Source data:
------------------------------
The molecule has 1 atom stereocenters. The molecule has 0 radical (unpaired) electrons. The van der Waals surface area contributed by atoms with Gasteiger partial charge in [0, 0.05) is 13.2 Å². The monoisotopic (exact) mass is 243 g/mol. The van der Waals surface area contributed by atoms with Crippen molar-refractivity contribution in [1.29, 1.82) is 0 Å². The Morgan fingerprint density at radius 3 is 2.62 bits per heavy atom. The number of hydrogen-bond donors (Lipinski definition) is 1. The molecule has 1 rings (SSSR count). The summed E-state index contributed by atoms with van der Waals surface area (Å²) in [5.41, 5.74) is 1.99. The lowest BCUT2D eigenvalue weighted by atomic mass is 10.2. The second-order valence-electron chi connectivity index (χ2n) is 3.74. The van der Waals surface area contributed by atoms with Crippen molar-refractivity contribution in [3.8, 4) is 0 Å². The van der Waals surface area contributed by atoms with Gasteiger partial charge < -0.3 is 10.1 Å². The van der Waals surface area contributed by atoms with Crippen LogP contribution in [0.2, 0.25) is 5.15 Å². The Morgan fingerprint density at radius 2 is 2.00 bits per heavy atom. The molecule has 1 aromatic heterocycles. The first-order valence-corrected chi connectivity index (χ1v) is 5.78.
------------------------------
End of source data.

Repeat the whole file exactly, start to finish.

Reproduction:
The molecule has 1 atom stereocenters. The molecule has 0 radical (unpaired) electrons. The van der Waals surface area contributed by atoms with Gasteiger partial charge in [0, 0.05) is 13.2 Å². The monoisotopic (exact) mass is 243 g/mol. The van der Waals surface area contributed by atoms with Crippen molar-refractivity contribution in [1.29, 1.82) is 0 Å². The Morgan fingerprint density at radius 3 is 2.62 bits per heavy atom. The number of hydrogen-bond donors (Lipinski definition) is 1. The molecule has 1 rings (SSSR count). The summed E-state index contributed by atoms with van der Waals surface area (Å²) in [5.41, 5.74) is 1.99. The lowest BCUT2D eigenvalue weighted by atomic mass is 10.2. The second-order valence-electron chi connectivity index (χ2n) is 3.74. The van der Waals surface area contributed by atoms with Crippen molar-refractivity contribution in [3.8, 4) is 0 Å². The van der Waals surface area contributed by atoms with Gasteiger partial charge < -0.3 is 10.1 Å². The van der Waals surface area contributed by atoms with Crippen LogP contribution in [0.2, 0.25) is 5.15 Å². The Morgan fingerprint density at radius 2 is 2.00 bits per heavy atom. The molecule has 1 aromatic heterocycles. The first-order valence-corrected chi connectivity index (χ1v) is 5.78.